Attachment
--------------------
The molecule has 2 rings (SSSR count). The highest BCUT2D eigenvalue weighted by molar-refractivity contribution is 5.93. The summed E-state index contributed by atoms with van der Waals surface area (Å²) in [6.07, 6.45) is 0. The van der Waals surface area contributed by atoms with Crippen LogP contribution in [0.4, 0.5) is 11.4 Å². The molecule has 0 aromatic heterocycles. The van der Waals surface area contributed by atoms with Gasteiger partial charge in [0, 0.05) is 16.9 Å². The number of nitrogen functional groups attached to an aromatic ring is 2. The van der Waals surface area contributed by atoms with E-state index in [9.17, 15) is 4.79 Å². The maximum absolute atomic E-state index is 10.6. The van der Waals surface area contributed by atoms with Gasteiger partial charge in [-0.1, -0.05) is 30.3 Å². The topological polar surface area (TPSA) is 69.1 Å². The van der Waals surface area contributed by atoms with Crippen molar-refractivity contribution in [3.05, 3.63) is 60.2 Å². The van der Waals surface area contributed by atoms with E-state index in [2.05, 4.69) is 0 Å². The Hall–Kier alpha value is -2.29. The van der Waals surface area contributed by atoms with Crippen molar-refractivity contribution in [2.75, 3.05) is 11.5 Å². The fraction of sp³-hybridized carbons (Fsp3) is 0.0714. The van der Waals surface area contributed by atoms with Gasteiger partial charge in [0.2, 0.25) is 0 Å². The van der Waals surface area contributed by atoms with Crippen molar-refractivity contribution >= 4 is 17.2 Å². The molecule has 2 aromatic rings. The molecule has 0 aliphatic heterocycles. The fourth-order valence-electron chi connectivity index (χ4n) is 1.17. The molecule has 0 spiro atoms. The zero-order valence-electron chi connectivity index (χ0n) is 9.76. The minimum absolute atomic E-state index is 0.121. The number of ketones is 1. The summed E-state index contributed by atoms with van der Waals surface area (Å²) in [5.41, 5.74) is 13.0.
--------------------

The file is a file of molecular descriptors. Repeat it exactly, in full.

The molecule has 2 rings (SSSR count). The highest BCUT2D eigenvalue weighted by molar-refractivity contribution is 5.93. The summed E-state index contributed by atoms with van der Waals surface area (Å²) in [6.07, 6.45) is 0. The van der Waals surface area contributed by atoms with Crippen LogP contribution in [0.4, 0.5) is 11.4 Å². The molecule has 0 aromatic heterocycles. The van der Waals surface area contributed by atoms with Gasteiger partial charge in [0, 0.05) is 16.9 Å². The number of nitrogen functional groups attached to an aromatic ring is 2. The van der Waals surface area contributed by atoms with E-state index in [9.17, 15) is 4.79 Å². The maximum absolute atomic E-state index is 10.6. The van der Waals surface area contributed by atoms with Gasteiger partial charge in [-0.1, -0.05) is 30.3 Å². The topological polar surface area (TPSA) is 69.1 Å². The van der Waals surface area contributed by atoms with Crippen molar-refractivity contribution in [3.05, 3.63) is 60.2 Å². The van der Waals surface area contributed by atoms with E-state index in [2.05, 4.69) is 0 Å². The Hall–Kier alpha value is -2.29. The van der Waals surface area contributed by atoms with Crippen molar-refractivity contribution in [2.75, 3.05) is 11.5 Å². The fraction of sp³-hybridized carbons (Fsp3) is 0.0714. The van der Waals surface area contributed by atoms with Gasteiger partial charge in [0.2, 0.25) is 0 Å². The van der Waals surface area contributed by atoms with Crippen molar-refractivity contribution >= 4 is 17.2 Å². The molecule has 2 aromatic rings. The molecule has 0 aliphatic heterocycles. The fourth-order valence-electron chi connectivity index (χ4n) is 1.17. The molecule has 0 spiro atoms. The zero-order valence-electron chi connectivity index (χ0n) is 9.76. The minimum absolute atomic E-state index is 0.121. The number of ketones is 1. The summed E-state index contributed by atoms with van der Waals surface area (Å²) in [5.41, 5.74) is 13.0.